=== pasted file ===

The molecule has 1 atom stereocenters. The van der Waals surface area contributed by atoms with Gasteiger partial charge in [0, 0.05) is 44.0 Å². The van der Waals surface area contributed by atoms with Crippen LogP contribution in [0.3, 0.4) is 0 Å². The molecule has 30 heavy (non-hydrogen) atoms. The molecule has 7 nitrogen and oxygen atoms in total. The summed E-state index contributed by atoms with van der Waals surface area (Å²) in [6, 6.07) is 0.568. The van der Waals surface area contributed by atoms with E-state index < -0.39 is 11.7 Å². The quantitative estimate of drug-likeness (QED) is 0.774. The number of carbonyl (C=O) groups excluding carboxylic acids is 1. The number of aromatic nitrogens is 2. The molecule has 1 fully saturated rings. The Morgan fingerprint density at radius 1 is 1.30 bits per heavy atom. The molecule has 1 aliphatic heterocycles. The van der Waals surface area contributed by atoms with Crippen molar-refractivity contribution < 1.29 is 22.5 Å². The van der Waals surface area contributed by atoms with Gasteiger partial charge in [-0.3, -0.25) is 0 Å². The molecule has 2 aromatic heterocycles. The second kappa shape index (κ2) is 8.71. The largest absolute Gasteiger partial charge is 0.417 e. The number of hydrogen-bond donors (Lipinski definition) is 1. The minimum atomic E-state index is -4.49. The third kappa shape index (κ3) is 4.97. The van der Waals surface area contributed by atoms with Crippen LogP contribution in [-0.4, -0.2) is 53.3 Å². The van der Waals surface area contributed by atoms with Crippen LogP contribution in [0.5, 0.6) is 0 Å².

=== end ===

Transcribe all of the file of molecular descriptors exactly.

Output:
The molecule has 1 atom stereocenters. The van der Waals surface area contributed by atoms with Gasteiger partial charge in [0, 0.05) is 44.0 Å². The van der Waals surface area contributed by atoms with Crippen LogP contribution in [0.3, 0.4) is 0 Å². The molecule has 30 heavy (non-hydrogen) atoms. The molecule has 7 nitrogen and oxygen atoms in total. The summed E-state index contributed by atoms with van der Waals surface area (Å²) in [6, 6.07) is 0.568. The van der Waals surface area contributed by atoms with E-state index < -0.39 is 11.7 Å². The quantitative estimate of drug-likeness (QED) is 0.774. The number of carbonyl (C=O) groups excluding carboxylic acids is 1. The number of aromatic nitrogens is 2. The molecule has 1 fully saturated rings. The Morgan fingerprint density at radius 1 is 1.30 bits per heavy atom. The molecule has 1 aliphatic heterocycles. The van der Waals surface area contributed by atoms with Crippen molar-refractivity contribution < 1.29 is 22.5 Å². The van der Waals surface area contributed by atoms with Gasteiger partial charge in [-0.3, -0.25) is 0 Å². The molecule has 2 aromatic heterocycles. The second kappa shape index (κ2) is 8.71. The largest absolute Gasteiger partial charge is 0.417 e. The number of hydrogen-bond donors (Lipinski definition) is 1. The minimum atomic E-state index is -4.49. The third kappa shape index (κ3) is 4.97. The van der Waals surface area contributed by atoms with Crippen LogP contribution in [-0.4, -0.2) is 53.3 Å². The van der Waals surface area contributed by atoms with Crippen LogP contribution in [0.5, 0.6) is 0 Å².